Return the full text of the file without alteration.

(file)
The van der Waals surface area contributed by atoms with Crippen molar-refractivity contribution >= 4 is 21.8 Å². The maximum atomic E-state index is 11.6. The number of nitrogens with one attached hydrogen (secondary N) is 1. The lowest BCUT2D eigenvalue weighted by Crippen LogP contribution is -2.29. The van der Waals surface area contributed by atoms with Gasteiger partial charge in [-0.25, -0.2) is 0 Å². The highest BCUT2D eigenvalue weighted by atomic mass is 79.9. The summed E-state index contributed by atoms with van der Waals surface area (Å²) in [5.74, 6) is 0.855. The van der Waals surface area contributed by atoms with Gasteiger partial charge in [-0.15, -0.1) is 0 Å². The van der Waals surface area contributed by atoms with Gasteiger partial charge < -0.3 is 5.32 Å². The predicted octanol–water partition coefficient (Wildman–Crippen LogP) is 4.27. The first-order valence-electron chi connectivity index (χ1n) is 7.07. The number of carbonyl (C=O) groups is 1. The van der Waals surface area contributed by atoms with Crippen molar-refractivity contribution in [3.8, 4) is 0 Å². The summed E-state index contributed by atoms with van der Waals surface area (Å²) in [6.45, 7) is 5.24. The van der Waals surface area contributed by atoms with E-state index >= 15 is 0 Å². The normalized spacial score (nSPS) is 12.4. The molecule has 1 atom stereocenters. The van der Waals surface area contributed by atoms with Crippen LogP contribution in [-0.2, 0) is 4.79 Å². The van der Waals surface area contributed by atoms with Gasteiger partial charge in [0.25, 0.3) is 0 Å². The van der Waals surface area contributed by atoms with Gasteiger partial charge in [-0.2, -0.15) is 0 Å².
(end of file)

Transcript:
The van der Waals surface area contributed by atoms with Crippen molar-refractivity contribution >= 4 is 21.8 Å². The maximum atomic E-state index is 11.6. The number of nitrogens with one attached hydrogen (secondary N) is 1. The lowest BCUT2D eigenvalue weighted by Crippen LogP contribution is -2.29. The van der Waals surface area contributed by atoms with Gasteiger partial charge in [-0.25, -0.2) is 0 Å². The highest BCUT2D eigenvalue weighted by atomic mass is 79.9. The summed E-state index contributed by atoms with van der Waals surface area (Å²) in [5.74, 6) is 0.855. The van der Waals surface area contributed by atoms with Gasteiger partial charge in [-0.15, -0.1) is 0 Å². The van der Waals surface area contributed by atoms with Gasteiger partial charge < -0.3 is 5.32 Å². The predicted octanol–water partition coefficient (Wildman–Crippen LogP) is 4.27. The first-order valence-electron chi connectivity index (χ1n) is 7.07. The number of carbonyl (C=O) groups is 1. The van der Waals surface area contributed by atoms with Crippen molar-refractivity contribution in [3.8, 4) is 0 Å². The summed E-state index contributed by atoms with van der Waals surface area (Å²) in [6.45, 7) is 5.24. The van der Waals surface area contributed by atoms with E-state index >= 15 is 0 Å². The normalized spacial score (nSPS) is 12.4. The molecule has 1 atom stereocenters. The van der Waals surface area contributed by atoms with Crippen LogP contribution in [-0.2, 0) is 4.79 Å². The van der Waals surface area contributed by atoms with Gasteiger partial charge in [0.25, 0.3) is 0 Å². The van der Waals surface area contributed by atoms with Gasteiger partial charge in [-0.2, -0.15) is 0 Å².